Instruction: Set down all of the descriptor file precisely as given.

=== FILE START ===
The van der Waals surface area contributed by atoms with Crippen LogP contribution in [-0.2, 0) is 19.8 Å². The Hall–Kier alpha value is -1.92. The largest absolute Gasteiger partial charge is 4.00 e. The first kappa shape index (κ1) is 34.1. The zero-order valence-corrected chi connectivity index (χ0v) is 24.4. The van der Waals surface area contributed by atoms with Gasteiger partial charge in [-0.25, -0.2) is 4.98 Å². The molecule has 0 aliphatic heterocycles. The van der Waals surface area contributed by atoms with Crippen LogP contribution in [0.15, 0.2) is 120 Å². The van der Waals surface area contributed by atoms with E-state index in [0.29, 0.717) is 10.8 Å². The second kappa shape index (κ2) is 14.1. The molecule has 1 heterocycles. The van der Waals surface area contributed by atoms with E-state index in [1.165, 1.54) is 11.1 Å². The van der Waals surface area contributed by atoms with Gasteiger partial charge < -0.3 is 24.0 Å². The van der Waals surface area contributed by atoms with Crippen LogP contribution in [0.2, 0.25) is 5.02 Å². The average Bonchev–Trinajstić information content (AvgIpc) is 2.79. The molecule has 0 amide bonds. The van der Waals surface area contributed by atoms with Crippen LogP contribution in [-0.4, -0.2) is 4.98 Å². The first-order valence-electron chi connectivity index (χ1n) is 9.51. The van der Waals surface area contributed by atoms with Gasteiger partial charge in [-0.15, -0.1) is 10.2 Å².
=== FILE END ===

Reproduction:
The van der Waals surface area contributed by atoms with Crippen LogP contribution in [-0.2, 0) is 19.8 Å². The Hall–Kier alpha value is -1.92. The largest absolute Gasteiger partial charge is 4.00 e. The first kappa shape index (κ1) is 34.1. The zero-order valence-corrected chi connectivity index (χ0v) is 24.4. The van der Waals surface area contributed by atoms with Gasteiger partial charge in [-0.25, -0.2) is 4.98 Å². The molecule has 0 aliphatic heterocycles. The van der Waals surface area contributed by atoms with Crippen LogP contribution in [0.15, 0.2) is 120 Å². The van der Waals surface area contributed by atoms with E-state index in [0.29, 0.717) is 10.8 Å². The second kappa shape index (κ2) is 14.1. The molecule has 1 heterocycles. The van der Waals surface area contributed by atoms with E-state index in [1.165, 1.54) is 11.1 Å². The van der Waals surface area contributed by atoms with Gasteiger partial charge < -0.3 is 24.0 Å². The van der Waals surface area contributed by atoms with Crippen LogP contribution in [0.2, 0.25) is 5.02 Å². The average Bonchev–Trinajstić information content (AvgIpc) is 2.79. The molecule has 0 amide bonds. The van der Waals surface area contributed by atoms with Crippen LogP contribution in [-0.4, -0.2) is 4.98 Å². The first-order valence-electron chi connectivity index (χ1n) is 9.51. The van der Waals surface area contributed by atoms with Gasteiger partial charge in [-0.15, -0.1) is 10.2 Å².